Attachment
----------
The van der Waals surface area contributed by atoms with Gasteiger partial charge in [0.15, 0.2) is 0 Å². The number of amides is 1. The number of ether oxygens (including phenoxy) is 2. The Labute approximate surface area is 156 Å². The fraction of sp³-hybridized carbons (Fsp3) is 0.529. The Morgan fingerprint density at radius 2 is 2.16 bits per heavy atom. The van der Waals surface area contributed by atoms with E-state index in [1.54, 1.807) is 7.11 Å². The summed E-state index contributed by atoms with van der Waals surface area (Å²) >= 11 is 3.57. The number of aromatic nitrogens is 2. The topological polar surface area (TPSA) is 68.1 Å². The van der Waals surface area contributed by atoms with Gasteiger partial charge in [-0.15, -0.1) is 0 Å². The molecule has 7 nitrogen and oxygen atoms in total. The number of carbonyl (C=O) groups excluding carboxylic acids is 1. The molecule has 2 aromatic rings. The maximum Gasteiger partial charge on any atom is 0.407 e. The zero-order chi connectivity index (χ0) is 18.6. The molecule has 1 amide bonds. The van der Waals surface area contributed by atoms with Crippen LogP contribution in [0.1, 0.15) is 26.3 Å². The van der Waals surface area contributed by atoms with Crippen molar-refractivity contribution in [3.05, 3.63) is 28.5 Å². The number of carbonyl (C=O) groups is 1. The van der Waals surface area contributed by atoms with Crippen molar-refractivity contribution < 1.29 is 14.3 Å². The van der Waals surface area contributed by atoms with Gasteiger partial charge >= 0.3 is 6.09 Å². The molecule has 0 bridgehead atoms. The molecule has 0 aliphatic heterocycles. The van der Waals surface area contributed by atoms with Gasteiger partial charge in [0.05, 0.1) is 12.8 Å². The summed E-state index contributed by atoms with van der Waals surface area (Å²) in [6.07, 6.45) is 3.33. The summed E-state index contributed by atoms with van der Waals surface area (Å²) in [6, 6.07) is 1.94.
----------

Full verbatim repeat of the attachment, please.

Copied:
The van der Waals surface area contributed by atoms with Gasteiger partial charge in [0.15, 0.2) is 0 Å². The number of amides is 1. The number of ether oxygens (including phenoxy) is 2. The Labute approximate surface area is 156 Å². The fraction of sp³-hybridized carbons (Fsp3) is 0.529. The Morgan fingerprint density at radius 2 is 2.16 bits per heavy atom. The van der Waals surface area contributed by atoms with E-state index in [1.54, 1.807) is 7.11 Å². The summed E-state index contributed by atoms with van der Waals surface area (Å²) >= 11 is 3.57. The number of aromatic nitrogens is 2. The topological polar surface area (TPSA) is 68.1 Å². The van der Waals surface area contributed by atoms with Gasteiger partial charge in [-0.15, -0.1) is 0 Å². The molecule has 7 nitrogen and oxygen atoms in total. The number of carbonyl (C=O) groups excluding carboxylic acids is 1. The molecule has 2 aromatic rings. The maximum Gasteiger partial charge on any atom is 0.407 e. The zero-order chi connectivity index (χ0) is 18.6. The molecule has 1 amide bonds. The van der Waals surface area contributed by atoms with Crippen LogP contribution in [0.1, 0.15) is 26.3 Å². The van der Waals surface area contributed by atoms with Crippen molar-refractivity contribution in [3.05, 3.63) is 28.5 Å². The number of carbonyl (C=O) groups is 1. The van der Waals surface area contributed by atoms with Crippen molar-refractivity contribution < 1.29 is 14.3 Å². The van der Waals surface area contributed by atoms with Gasteiger partial charge >= 0.3 is 6.09 Å². The molecule has 0 bridgehead atoms. The molecule has 0 aliphatic heterocycles. The van der Waals surface area contributed by atoms with Gasteiger partial charge in [0.05, 0.1) is 12.8 Å². The summed E-state index contributed by atoms with van der Waals surface area (Å²) in [6.07, 6.45) is 3.33. The summed E-state index contributed by atoms with van der Waals surface area (Å²) in [6, 6.07) is 1.94.